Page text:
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Precursor to the Organon: Hahnemann’s Occasional Writings Part IV – Aesculapias in the Balance (1805)

Precursor to the Organon: Hahnemann’s Occasional Writin

n this writing we start to gain a strong appreciation that the origin and destiny of man, as well as natural disease and its treatment, is divinely inspired, as is the knowledge that all seek to remedy disease. We also ?nd a mature criticism of the prevailing system of medicine and its degeneration into polypharmacy due to a profound misunderstanding of the nature of disease (a generative act).

And yet, oh man! how lofty is thy descent! how great and God-like thy destiny! how noble the object of thy life! Art thou not destined to approach by the ladder of hallowed impressions, ennobling deeds, all-penetrating knowledge, even towards the great Spirit whom all the inhabitants of the universe worship? Can that Divine Spirit who gave thee thy soul, and winged thee for such high enterprizes, have designed that you should be helplessly and irremediably oppressed by those trivial bodily ailments which we call diseases?

Ah, no! The Author of all good, when he allowed diseases to injure his offspring must have laid down a means by which those torments might be lessened or removed….This art must be possible…it must not only be possible, but already exist. Every now and then a man is rescued, as by miracle, from some fatal disease. (Lesser Writings, p. 410)

At the same time it is undeniable, that even in such calami­ties, so humiliating to the pride of our art, but rare cures occur, effected obviously by medicine, of so striking a character, that one is astonished at so daring a rescue from the very jaws of death; these are the hints afforded by the Author of Life, “THAT THERE IS A HEALING ART. (Lesser Writings, p. 418)

In no other case is the insufficiency of our art so strongly and so unpardonably manifested as in those distressing dis­eases from which hardly any family is altogether free; hardly any in which some one of the circle does not secretly sigh over ailments, for which he has tried the so-called skill of physicians far and near. In silence the afflicted suf­ferer steals on his melancholy way, borne down with miserable suffering, and, despairing in human aid, seeks solace in religion.

‘Yes,’ I hear the medical school whisper with a seeming compassionate shrug, ‘Yes, these are notoriously incurable evils; our books tell us they are incurable.’ As if it could comfort the million of sufferers to be told of the vain impo­tence of our art! As if the Creator of these sufferings had not provided remedies for them also, and as if for them the source of boundless goodness did not exist, compared to which the tenderest mother’s love is as thick clouds beside the glory of the noonday sun! (Lesser Writings, p. 415)

Then Hahnemann condemns the heroic measures used (“such modes of treatment are not very unlike murders”).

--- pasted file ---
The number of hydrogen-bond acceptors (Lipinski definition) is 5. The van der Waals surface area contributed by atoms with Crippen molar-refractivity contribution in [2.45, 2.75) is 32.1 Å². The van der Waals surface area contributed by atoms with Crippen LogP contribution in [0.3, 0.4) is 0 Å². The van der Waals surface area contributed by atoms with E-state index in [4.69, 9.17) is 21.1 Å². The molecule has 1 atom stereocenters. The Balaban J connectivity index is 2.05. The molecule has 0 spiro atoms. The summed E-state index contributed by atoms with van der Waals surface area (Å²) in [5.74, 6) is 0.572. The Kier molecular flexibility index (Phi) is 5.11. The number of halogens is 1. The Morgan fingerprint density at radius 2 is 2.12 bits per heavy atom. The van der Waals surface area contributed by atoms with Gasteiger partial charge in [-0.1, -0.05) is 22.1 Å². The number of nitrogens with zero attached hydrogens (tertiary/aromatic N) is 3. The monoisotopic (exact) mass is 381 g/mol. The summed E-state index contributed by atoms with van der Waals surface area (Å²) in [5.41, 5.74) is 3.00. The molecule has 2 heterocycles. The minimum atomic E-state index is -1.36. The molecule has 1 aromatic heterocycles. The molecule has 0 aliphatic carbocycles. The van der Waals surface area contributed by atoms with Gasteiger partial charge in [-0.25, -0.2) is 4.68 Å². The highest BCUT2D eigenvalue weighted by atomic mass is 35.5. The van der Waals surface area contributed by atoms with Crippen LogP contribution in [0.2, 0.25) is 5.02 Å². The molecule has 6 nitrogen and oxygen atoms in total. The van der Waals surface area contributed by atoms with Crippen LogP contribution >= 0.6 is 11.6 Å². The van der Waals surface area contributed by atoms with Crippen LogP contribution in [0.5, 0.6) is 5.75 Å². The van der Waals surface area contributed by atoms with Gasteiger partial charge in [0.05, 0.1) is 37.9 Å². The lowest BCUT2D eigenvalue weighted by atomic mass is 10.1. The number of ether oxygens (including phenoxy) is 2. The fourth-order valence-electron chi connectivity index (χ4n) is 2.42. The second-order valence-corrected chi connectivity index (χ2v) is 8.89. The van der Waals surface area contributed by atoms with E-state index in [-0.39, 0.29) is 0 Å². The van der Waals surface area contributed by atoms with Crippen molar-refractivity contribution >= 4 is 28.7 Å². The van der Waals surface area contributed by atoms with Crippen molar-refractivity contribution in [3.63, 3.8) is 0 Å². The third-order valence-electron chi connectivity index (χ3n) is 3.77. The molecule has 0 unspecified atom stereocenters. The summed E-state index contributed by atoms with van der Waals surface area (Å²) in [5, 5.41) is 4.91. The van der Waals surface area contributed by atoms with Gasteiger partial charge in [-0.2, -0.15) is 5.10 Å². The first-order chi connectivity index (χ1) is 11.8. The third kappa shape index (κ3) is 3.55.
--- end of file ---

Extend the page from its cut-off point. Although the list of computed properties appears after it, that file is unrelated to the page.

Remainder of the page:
This cannot be the divine art, that like the mighty working of nature should effect the greatest deeds simply, mildly, and unobservably, by means of the smallest agencies.(Lesser Writings, p. 417)

The history of medicine has been one of

…covering over the gaps and inconsistencies of their knowledge by heaping system upon system, each made up of the diversified materials of conjectures, opinions, defini­tions, postulates, and predicates, linked together by scho­lastic syllogisms. (Lesser Writings, p. 420.)

The true path of Hippocrates, simple observation of nature, led to increasingly complicated systems built upon confusion and lack of knowledge of remedies. At the same time, the original search for the universal remedy based on a uniformitarian notion of disease (commendable although misguided) degenerated into the indiscriminate use of many remedies to cover the case – the unipharmacy and polypharmacy axle of the failure to comprehend the true nature of disease.

Sophistical whimsicalities were pressed into service. Some sought the origin of disease in a universal hostile principle, in some poison which produced all maladies, and which was to be contended with and destroyed. Hence the universal antidote which was to cure all diseases, called theriaca, composed of an innumerable multitude of ingredients, and more lately the mithridatium, and similar compounds, celebrated from the time of Nicander down almost to our own day. From these ancient times came the unhappy idea, that if a sufficient number of drugs were mixed in the receipt, it could scarcely fail to contain the one capable of triumphing over the enemy of health – while all the time the action of each individual ingredient was little, or not at all known…

In this great period of nearly two thousand years, was the pure observation of disease neglected…” (Lesser Writings, p. 421)

What is more natural, what more appropriate to the weakness of man, than that he should adopt the unhappy resolution (the resolution of almost all ordinary physicians in similar cases!), that as he has nothing to direct his choice to the best, he had better give a number of the most celebrated febrifuge medicines mixed together in one prescription. (Lesser Writings, p. 426)

To return to our earlier question, as to why Hahnemann made a clean break with the Old School of medicine around 1800-1803, we may perhaps consider the growing understanding of the dynamic nature of disease and the nullity of any measures that simply seek to remove disease effects (materia peccans), plus the growing consciousness of the dynamic nature of medicine, being the aspect that cures (crude doses being themselves disease inducing).

These two tendencies came together in the discovery of a remedy for scarlet fever, both preventatively and for any sequelae of that disease then af?icting Europe. The epidemic emerged in the middle of 1799 and Hahnemann, using his new maxims, was able to examine the symptoms of the disease and ?nd Belladonna to be the “speci?c preservative remedy.” The results were all that could be expected of this new “medicine of experience.”